Activity noise halved in Birmingham ward

At Sandwell General Hospital in Birmingham, England, replacing the old, reflective ceiling with a highly sound-absorbent Class A ceiling has reduced noise levels in the corridors of Priory Ward 4 by half. “A major improvement,” according to Andrew Parkin, an acoustics expert at Cundall, a consulting firm.

See the sound propagation animation below.

When Sandwell General Hospital embarked on the project to refurbish Priory Ward 4, Cundall carried out measurements of noise levels – before and after. Prior to the refurbishment, it was quite a noisy environment, since all the surfaces were smooth with hard finishes.

Owing to the constraints of testing in a working hospital environment, ceiling changes were allowed only in the corridor area. Yet this action alone produced a significant improvement in the acoustics in both the corridor and the ward.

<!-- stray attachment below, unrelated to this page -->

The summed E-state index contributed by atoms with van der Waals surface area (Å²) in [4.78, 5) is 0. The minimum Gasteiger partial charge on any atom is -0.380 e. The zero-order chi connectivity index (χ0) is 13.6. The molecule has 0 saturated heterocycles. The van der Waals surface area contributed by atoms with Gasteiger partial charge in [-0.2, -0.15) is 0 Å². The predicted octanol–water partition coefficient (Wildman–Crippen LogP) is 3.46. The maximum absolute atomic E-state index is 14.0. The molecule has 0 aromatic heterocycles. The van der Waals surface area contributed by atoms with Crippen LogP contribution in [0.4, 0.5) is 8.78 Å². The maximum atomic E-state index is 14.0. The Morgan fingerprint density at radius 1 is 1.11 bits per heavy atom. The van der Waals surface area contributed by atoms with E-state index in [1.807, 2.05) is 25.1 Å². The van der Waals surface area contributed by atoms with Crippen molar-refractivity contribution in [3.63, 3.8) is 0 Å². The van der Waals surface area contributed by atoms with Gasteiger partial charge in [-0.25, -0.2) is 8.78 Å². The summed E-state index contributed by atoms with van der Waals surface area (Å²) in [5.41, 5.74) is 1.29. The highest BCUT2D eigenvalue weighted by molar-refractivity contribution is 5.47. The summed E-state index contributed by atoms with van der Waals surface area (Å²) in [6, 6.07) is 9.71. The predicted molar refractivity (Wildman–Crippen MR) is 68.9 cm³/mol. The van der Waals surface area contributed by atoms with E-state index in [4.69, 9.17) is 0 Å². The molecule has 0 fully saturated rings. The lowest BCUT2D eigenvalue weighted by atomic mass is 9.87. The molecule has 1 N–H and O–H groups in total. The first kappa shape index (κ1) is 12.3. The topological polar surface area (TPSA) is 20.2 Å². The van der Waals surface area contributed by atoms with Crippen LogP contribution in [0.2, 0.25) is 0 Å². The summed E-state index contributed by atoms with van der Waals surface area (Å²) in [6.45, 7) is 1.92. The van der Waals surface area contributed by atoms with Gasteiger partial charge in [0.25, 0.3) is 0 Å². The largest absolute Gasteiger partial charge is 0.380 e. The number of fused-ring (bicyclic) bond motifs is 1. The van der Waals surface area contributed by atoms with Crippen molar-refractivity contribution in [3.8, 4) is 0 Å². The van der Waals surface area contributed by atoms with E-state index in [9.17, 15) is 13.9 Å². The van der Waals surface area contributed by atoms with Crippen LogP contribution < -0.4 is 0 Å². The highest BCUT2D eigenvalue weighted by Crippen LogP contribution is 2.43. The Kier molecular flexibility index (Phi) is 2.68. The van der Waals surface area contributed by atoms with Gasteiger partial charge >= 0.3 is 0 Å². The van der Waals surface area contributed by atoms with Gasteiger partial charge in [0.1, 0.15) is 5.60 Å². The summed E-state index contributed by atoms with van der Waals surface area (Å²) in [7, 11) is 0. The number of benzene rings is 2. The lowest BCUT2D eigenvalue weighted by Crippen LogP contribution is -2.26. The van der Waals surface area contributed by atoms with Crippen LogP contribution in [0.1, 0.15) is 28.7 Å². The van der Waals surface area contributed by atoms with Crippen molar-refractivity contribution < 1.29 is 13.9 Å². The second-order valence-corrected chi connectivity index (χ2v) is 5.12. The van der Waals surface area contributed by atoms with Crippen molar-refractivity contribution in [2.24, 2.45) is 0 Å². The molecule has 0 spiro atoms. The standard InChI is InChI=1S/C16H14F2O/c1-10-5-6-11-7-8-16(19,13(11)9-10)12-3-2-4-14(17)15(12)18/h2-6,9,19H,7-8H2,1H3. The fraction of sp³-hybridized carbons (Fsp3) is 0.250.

“The quite simple and obvious conclusion is that the corridor area got quieter. An important reason is that the sound doesn’t travel as easily as it did before,” explains Andrew Parkin.

“Our report shows that a simple refurbishment can have a quite profound impact. The activity noise level was reduced by up to eight decibels, which is perceived as almost half as loud.”

Read the full interview with Andrew and watch the video about the Sandwell case in the new digital ECO Magazine Healthcare Edition (completely free)

Join the conversation about healthcare sound environments online: #SafeAndSound

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